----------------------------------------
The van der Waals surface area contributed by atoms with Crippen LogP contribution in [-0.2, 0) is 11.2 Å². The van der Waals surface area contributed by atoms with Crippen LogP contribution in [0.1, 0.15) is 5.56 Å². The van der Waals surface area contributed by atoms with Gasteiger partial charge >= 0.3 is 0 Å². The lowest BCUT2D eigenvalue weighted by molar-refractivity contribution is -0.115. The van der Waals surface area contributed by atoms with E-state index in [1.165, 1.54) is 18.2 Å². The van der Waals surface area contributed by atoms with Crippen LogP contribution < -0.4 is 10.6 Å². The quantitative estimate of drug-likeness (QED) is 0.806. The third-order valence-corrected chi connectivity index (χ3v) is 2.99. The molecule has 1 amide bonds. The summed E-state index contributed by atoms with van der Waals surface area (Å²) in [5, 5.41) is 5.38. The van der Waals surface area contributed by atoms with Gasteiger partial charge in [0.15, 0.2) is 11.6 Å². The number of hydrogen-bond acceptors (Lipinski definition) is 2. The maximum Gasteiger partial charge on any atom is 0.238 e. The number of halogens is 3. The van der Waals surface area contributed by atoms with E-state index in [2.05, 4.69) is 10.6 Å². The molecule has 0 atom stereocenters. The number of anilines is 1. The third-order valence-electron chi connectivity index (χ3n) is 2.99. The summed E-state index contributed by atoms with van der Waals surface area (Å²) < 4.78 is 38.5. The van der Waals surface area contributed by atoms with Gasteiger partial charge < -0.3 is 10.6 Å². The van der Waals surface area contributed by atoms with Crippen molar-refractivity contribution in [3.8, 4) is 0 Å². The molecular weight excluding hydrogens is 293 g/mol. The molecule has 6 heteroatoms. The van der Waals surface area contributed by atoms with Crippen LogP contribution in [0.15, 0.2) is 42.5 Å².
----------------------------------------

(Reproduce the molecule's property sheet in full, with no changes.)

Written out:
The van der Waals surface area contributed by atoms with Crippen LogP contribution in [-0.2, 0) is 11.2 Å². The van der Waals surface area contributed by atoms with Crippen LogP contribution in [0.1, 0.15) is 5.56 Å². The van der Waals surface area contributed by atoms with Gasteiger partial charge >= 0.3 is 0 Å². The lowest BCUT2D eigenvalue weighted by molar-refractivity contribution is -0.115. The van der Waals surface area contributed by atoms with E-state index in [1.165, 1.54) is 18.2 Å². The van der Waals surface area contributed by atoms with Crippen LogP contribution < -0.4 is 10.6 Å². The quantitative estimate of drug-likeness (QED) is 0.806. The third-order valence-corrected chi connectivity index (χ3v) is 2.99. The molecule has 1 amide bonds. The summed E-state index contributed by atoms with van der Waals surface area (Å²) in [5, 5.41) is 5.38. The van der Waals surface area contributed by atoms with Gasteiger partial charge in [0.15, 0.2) is 11.6 Å². The number of hydrogen-bond acceptors (Lipinski definition) is 2. The maximum Gasteiger partial charge on any atom is 0.238 e. The number of halogens is 3. The van der Waals surface area contributed by atoms with E-state index in [2.05, 4.69) is 10.6 Å². The molecule has 0 atom stereocenters. The number of anilines is 1. The third-order valence-electron chi connectivity index (χ3n) is 2.99. The summed E-state index contributed by atoms with van der Waals surface area (Å²) < 4.78 is 38.5. The van der Waals surface area contributed by atoms with Gasteiger partial charge < -0.3 is 10.6 Å². The van der Waals surface area contributed by atoms with Crippen molar-refractivity contribution in [3.8, 4) is 0 Å². The molecular weight excluding hydrogens is 293 g/mol. The molecule has 6 heteroatoms. The van der Waals surface area contributed by atoms with Crippen LogP contribution in [0.15, 0.2) is 42.5 Å².